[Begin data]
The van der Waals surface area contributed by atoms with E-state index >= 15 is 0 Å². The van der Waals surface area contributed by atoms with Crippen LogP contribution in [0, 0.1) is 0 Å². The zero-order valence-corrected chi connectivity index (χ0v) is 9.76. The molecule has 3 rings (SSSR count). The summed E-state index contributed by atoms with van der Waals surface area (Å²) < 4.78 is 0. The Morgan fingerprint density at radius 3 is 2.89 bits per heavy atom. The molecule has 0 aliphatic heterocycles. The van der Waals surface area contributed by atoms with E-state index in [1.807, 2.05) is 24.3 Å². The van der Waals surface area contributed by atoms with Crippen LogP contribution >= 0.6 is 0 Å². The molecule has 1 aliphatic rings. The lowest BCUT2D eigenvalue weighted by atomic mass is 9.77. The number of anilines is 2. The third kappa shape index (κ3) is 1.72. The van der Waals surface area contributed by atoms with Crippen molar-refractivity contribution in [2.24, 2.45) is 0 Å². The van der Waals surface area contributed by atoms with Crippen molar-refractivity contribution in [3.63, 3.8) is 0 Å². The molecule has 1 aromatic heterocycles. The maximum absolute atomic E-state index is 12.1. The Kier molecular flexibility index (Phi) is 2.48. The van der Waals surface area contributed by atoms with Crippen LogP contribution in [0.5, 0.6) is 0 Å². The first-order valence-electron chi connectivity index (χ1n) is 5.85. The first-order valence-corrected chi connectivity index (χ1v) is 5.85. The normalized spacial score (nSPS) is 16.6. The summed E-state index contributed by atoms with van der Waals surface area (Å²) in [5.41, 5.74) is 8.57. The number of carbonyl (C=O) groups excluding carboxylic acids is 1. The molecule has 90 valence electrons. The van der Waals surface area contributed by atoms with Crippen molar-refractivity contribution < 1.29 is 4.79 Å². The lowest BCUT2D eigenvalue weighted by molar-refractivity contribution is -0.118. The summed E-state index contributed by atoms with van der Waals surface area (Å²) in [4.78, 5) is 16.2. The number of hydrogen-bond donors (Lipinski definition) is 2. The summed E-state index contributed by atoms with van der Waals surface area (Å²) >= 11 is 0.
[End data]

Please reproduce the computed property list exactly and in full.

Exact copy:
The van der Waals surface area contributed by atoms with E-state index >= 15 is 0 Å². The van der Waals surface area contributed by atoms with Crippen LogP contribution in [0, 0.1) is 0 Å². The zero-order valence-corrected chi connectivity index (χ0v) is 9.76. The molecule has 3 rings (SSSR count). The summed E-state index contributed by atoms with van der Waals surface area (Å²) < 4.78 is 0. The Morgan fingerprint density at radius 3 is 2.89 bits per heavy atom. The molecule has 0 aliphatic heterocycles. The van der Waals surface area contributed by atoms with E-state index in [1.807, 2.05) is 24.3 Å². The van der Waals surface area contributed by atoms with Crippen LogP contribution >= 0.6 is 0 Å². The molecule has 1 aliphatic rings. The lowest BCUT2D eigenvalue weighted by atomic mass is 9.77. The number of anilines is 2. The third kappa shape index (κ3) is 1.72. The van der Waals surface area contributed by atoms with Crippen molar-refractivity contribution in [2.24, 2.45) is 0 Å². The van der Waals surface area contributed by atoms with Crippen molar-refractivity contribution in [3.63, 3.8) is 0 Å². The molecule has 1 aromatic heterocycles. The maximum absolute atomic E-state index is 12.1. The Kier molecular flexibility index (Phi) is 2.48. The van der Waals surface area contributed by atoms with Crippen LogP contribution in [0.5, 0.6) is 0 Å². The first-order valence-electron chi connectivity index (χ1n) is 5.85. The first-order valence-corrected chi connectivity index (χ1v) is 5.85. The normalized spacial score (nSPS) is 16.6. The summed E-state index contributed by atoms with van der Waals surface area (Å²) in [5.41, 5.74) is 8.57. The number of carbonyl (C=O) groups excluding carboxylic acids is 1. The molecule has 90 valence electrons. The van der Waals surface area contributed by atoms with Crippen molar-refractivity contribution < 1.29 is 4.79 Å². The lowest BCUT2D eigenvalue weighted by molar-refractivity contribution is -0.118. The summed E-state index contributed by atoms with van der Waals surface area (Å²) in [4.78, 5) is 16.2. The number of hydrogen-bond donors (Lipinski definition) is 2. The summed E-state index contributed by atoms with van der Waals surface area (Å²) >= 11 is 0.